University and College Union (UCU) branches at 42 universities in the UK are holding reballots, asking members to back strike action regarding pay, pensions, casualisation, and increasing workloads.
The reballots opened on 6 December and will close on 14 January and come after a number of branches narrowly missed turnout thresholds, in some cases by only one or two votes.
Two key disputes
UCU has warned that up to 100 universities could face disruption in the New Year if disputes over pensions, pay, and conditions are not settled.
To resolve the pension dispute, UCU is demanding that employers revoke their 35 per cent cuts to the guaranteed pensions of staff.
Concerning the pay and working conditions dispute, the union is demanding a £2.5k pay increase for all higher education staff, as well as action to tackle unmanageable workloads, pay inequality, and insecure contracts in the sector.
UCU noted that higher education staff pay has fallen by 20 per cent after 12 years of below-inflation pay offers whilst almost 90,000 academic and academic-related staff are employed on insecure contracts.
Also, the gender pay gap in UK universities sits at 15 per cent, the disability pay gap is nine per cent, and the race pay gap is 17 per cent. In addition, staff are experiencing a crisis of work-related stress with over half showing probable signs of depression.
Recent three-day strike action
From 1-3 December, three days of strike action were undertaken at 58 universities after management and their representatives refused to withdraw pension cuts or address falling pay and worsening working conditions.
UCU general secretary Jo Grady said: “It is deeply regrettable that staff have been forced into taking industrial action again. But sadly, university bosses have shown little interest in negotiating in good faith and addressing the serious concerns of staff over falling pay, massive pension cuts, equality pay gaps, and the rampant use of insecure contracts.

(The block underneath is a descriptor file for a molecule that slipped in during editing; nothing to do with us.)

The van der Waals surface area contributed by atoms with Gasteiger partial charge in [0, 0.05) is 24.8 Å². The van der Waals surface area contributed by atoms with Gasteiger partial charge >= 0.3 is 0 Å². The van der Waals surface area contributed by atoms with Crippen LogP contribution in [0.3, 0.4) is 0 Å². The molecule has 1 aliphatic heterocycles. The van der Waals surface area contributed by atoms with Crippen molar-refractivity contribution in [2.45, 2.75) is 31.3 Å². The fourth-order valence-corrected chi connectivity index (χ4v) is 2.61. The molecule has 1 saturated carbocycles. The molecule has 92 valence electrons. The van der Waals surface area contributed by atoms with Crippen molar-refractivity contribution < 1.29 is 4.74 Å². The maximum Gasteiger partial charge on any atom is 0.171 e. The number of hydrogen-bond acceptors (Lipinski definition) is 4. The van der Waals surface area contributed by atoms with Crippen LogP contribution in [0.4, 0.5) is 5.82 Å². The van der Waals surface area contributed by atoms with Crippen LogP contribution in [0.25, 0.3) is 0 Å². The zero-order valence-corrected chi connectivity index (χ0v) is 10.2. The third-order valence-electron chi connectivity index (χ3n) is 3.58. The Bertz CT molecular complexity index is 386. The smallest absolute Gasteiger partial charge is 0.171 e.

“The truth is that staff are asking for the bare minimum in a sector awash with money. But the only time vice chancellors seem to listen is when staff take action, and those leading our universities should not underestimate their determination to change this sector for the better.
“We are grateful to all the students who are supporting staff taking industrial action because they understand that staff working conditions are student learning conditions,” she added.
Grady said vice-chancellors need to ask themselves why strikes have become an annual occurrence. They must seek to resolve this dispute in order to “avoid more needless disruption to learning”, she insisted. If vice chancellors continue to ignore the modest demands of staff, UCU will be forced to take further “sustained and escalating industrial action”, and staff at 42 more universities could join them in the New Year.
“There is still time to avoid this disruption, but that is in the hands of vice chancellors who are still choosing to ignore the serious concerns of staff rather than address them.”
Government reforms to teacher training will 'narrow student choice’
On 1 December, UCU also called on the government to rethink its plans to reform teacher training, which it says could narrow student choice and place undue burdens on providers.
“We are disappointed that the government is pushing ahead with these disruptive proposals to reform teacher education, albeit on a slightly extended timescale,” said Grady. “Providers already have good systems of quality assurance in place and the proposed upheavals risk narrowing student choice and placing undue burdens on providers. The government should listen to voices in the sector and think again before it risks damaging the future supply of skilled teaching staff.”
“Reclaim our time” campaign
UCU has launched a “Reclaim our time” campaign, given that many academic staff have stipulations in their contracts that they can be ‘reasonably requested by their line manager to work beyond the nominal working week of 35-38 hours in most higher education contracts.
The purpose of the campaign is to expose how much of higher education personnel’s wellbeing and free time is regularly sacrificed to keep the system afloat by simply asking all members to work to contract.
UCU wishes to reaffirm that “managers need to be forced to confront the unsustainable and dangerous amounts of work created for us, by making our overwork their problem”.